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Month: September 2019

This is how graphics used to be done kids

This is how graphics used to be done kids

Back in the day when I was learning, there wasn’t much (or any) hardware acceleration for graphics. Programming graphics back then, on 8088/286/386 processors was much like this. Bisqwit gives it a shot.

In this tool-assisted education video I create a simple FPS style walking and jumping scene for OpenGL, with DJGPP, in DOS. In a 256 colors 320×200 VGA mode. This is my first OpenGL exercise. Apologies about some little mistakes in the program (such as reloading the textures on every frame). I noticed them when this video was already late in production, and it would take several days before the new version would be available if I were to fix them, and I’m itching to get this video out and into making the next video already, and none of the mistakes actually prevent the content being understood, so I’ll leave them be. Most people don’t even notice. Twitter: Patreon: (alternatives at Twitch: Homepage: I wrote a FAQ after this video was picked up on Reddit the first time in 2012. Here it is:… Source code and prebuilt lightmaps: (Compiles and runs on Linux):… (includes also a superior ellipsoid-based collision testing, and a buggy WIP for portal rendering: I’m not good with the math.)

Pondering immortality in the movie Groundhog Day

Pondering immortality in the movie Groundhog Day

“Movie stories are by nature about change, and if I were going to test the change of this character against an infinity of time, I’d want him to begin as somebody who seemed unable to change.” -Danny Rubin write of Groundhog Day

Give this a watch – it’s a really good reflection on the movie.

Removing the 60fps limit in Dead by Daylight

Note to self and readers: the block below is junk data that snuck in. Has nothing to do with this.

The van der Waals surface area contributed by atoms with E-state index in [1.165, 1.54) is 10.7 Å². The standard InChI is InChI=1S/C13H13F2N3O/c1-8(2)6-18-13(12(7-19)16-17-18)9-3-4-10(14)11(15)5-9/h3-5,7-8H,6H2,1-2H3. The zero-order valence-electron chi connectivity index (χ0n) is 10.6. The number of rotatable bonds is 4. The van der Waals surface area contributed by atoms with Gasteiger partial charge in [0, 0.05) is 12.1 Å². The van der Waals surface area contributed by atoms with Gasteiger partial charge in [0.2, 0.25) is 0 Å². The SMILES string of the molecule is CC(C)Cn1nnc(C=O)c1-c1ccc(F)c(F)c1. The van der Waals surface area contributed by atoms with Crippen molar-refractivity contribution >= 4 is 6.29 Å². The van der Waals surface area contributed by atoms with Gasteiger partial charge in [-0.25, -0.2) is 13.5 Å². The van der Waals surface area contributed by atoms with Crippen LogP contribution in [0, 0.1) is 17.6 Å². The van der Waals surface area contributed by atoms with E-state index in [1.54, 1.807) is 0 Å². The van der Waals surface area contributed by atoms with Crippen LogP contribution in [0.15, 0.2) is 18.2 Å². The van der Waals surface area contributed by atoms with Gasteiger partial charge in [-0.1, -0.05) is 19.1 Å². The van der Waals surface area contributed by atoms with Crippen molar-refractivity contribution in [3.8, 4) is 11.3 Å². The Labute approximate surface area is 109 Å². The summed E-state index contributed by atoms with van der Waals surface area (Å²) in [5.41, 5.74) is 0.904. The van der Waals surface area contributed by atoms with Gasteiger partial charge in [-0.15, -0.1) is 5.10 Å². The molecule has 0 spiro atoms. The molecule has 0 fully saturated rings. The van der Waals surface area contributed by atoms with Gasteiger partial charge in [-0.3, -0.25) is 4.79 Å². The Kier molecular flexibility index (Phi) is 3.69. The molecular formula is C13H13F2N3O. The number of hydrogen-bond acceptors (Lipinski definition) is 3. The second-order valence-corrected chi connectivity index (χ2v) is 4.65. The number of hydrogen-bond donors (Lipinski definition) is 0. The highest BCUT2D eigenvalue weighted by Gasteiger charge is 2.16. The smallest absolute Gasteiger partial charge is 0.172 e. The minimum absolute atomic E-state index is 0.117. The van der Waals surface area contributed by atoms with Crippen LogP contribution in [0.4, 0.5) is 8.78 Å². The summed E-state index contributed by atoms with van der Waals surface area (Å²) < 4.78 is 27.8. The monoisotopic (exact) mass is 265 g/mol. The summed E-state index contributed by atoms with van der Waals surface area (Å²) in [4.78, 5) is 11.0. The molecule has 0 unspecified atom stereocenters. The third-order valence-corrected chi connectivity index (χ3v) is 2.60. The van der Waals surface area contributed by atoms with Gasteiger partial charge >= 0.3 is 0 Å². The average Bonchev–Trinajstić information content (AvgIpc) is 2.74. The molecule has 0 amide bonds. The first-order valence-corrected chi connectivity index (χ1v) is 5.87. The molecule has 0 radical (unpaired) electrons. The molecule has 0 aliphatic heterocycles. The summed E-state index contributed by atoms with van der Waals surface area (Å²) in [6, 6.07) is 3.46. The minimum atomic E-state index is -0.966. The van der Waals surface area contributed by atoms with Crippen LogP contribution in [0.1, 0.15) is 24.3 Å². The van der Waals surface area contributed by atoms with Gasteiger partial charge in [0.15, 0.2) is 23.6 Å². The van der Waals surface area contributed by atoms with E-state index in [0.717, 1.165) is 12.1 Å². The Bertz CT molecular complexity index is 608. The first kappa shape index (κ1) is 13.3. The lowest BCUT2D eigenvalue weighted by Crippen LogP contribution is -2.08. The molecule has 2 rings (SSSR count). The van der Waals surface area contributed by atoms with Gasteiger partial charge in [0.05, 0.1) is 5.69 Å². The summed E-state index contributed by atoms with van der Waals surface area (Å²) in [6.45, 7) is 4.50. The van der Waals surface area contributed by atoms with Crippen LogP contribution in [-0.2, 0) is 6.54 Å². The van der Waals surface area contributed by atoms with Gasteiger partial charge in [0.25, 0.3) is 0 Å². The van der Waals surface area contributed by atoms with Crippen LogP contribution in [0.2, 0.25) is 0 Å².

Removing the 60fps limit in Dead by Daylight

Seems as games target more platforms, they limit frame rates to 60 for the console players. Dead by Daylight goes even further by not allowing you to change the setting in game. Ridiculous.

If you want to change vsync or frame limit then edit GameUserSettings.ini usually located in the hidden by default folder at:


Change this line to whatever you want your max frame rate to be:

While not required if you set the frame rate to be less than the refresh rate of your monitor, you can also to turn vsync off by changing this line to false:

Save file. Play game.


Dandy, the inspiration for Gauntlet

Dandy, the inspiration for Gauntlet

I’ve met Ed Logg before, the programmer/creator behind the arcade classics Gauntlet and Gauntlet II and attended his GDC talk in 2012. (I was the one that asked him the question about those that could play forever at 42:53)

Logg was inspired by this Atari 8-bit game called Dandy, developed by John Howard Palevich as his undergrad thesis project at MIT. Some have suggested the ‘inspired by’ was a lot closer to ‘directly copied’, but it was resolved without lawsuit – Palevich got a free Gauntlet arcade system and is now listed with ‘special thanks’ in the credits.

Check out some of the gameplay from Dandy (below) and see how many similarities you see (4 play co-op, monster movement, etc)